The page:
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Auction: 24001 - Orders, Decorations and Medals
Lot: 57

A very fine Waterloo and Military General Service Medal pair awarded to Private R. Lane, 95th Regiment of Foot (Rifles), who served with the Second Battalion of that famous unit throughout the Peninsular War and at Waterloo

Waterloo 1815 (Robert Lane, 2nd Batt. 95th Reg. Foot.); Military General Service 1793-1814, 7 clasps, Fuentes d'Onor, Ciudad Rodrigo, Badajoz, Salamanca, Vittoria, Pyrenees, Toulouse (Robt. Lane, 95th Foot.), lightly polished, obverse and reverse contact marks, suspension on second replaced with contemporary silver clip and straight bar, about very fine (2)

One of two Military General Service medals, with this number and combination of clasps, to the 95th Regiment of Foot (Rifles).

Robert Lane, of Basingthorpe, Grantham, Lincolnshire, enlisted with the 95th Foot at Dover on 3 April 1809, giving his trade as a labourer and his age as 21. Assigned to the 2nd Battalion, initially in Captain Charles Beckwith's Company (Beckwith was to make a name for himself during the Peninsular War and lost a leg at Waterloo), Lane participated in the abortive Walcheren Expedition (1809) before being deployed to the Iberian Peninsula towards the end of 1810 with the 1st Battalion, with whom he appears to have served until the conclusion of hostilities in 1814.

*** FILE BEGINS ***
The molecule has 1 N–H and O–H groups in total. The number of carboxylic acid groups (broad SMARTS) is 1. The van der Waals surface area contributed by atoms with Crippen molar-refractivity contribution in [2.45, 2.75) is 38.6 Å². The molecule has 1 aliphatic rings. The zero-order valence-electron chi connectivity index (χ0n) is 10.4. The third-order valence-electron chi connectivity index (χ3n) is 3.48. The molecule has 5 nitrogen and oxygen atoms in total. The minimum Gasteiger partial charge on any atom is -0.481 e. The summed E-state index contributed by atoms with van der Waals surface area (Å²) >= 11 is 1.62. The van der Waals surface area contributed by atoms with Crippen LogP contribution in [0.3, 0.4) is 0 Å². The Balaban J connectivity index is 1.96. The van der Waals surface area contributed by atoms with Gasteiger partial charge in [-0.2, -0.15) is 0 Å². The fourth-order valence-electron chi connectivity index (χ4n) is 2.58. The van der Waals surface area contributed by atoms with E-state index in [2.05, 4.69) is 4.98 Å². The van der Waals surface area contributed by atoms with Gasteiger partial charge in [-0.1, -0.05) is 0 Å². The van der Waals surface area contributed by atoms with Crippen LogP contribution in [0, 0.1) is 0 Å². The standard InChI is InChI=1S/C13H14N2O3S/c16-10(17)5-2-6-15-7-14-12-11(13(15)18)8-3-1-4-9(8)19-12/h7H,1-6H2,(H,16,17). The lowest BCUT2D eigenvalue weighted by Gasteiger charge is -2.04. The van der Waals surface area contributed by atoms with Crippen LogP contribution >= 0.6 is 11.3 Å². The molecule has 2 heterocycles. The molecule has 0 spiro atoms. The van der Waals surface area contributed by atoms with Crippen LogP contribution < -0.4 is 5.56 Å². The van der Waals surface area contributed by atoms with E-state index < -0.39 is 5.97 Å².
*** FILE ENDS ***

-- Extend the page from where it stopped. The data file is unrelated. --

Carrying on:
Remaining in the Army, and at some stage transferring back to the 2nd Battalion, Lane next saw action at the Battle of Waterloo: the unit were part of General Adam's 3rd Light Brigade and were heavily involved in the fighting - as indicated by their casualties of some 250 men from an initial strength of 666 all ranks. The Brigade were particularly known for playing a major part in the final defeat of the Imperial Guard, engaging a French column from the flank to hasten their defeat. Lane seems to have survived without a scratch, but was discharged in 1817 'in consequence of being very near-sighted, he is unfit for service as a Rifleman'. His discharge papers note a total service of just over 10 years (two of these being for Waterloo) and he was later admitted as an In-Pensioner on 6d. per diem. Lane died on 14 November 1878 at the impressive age of 90.

Sold with a quantity of copied research. From some modern photographs accompanying the Lot it also appears that several original artefacts (specifically a pocket watch and notebook) relating to Private Lane and his military service are in the collection of The Rifles Museum, Winchester.

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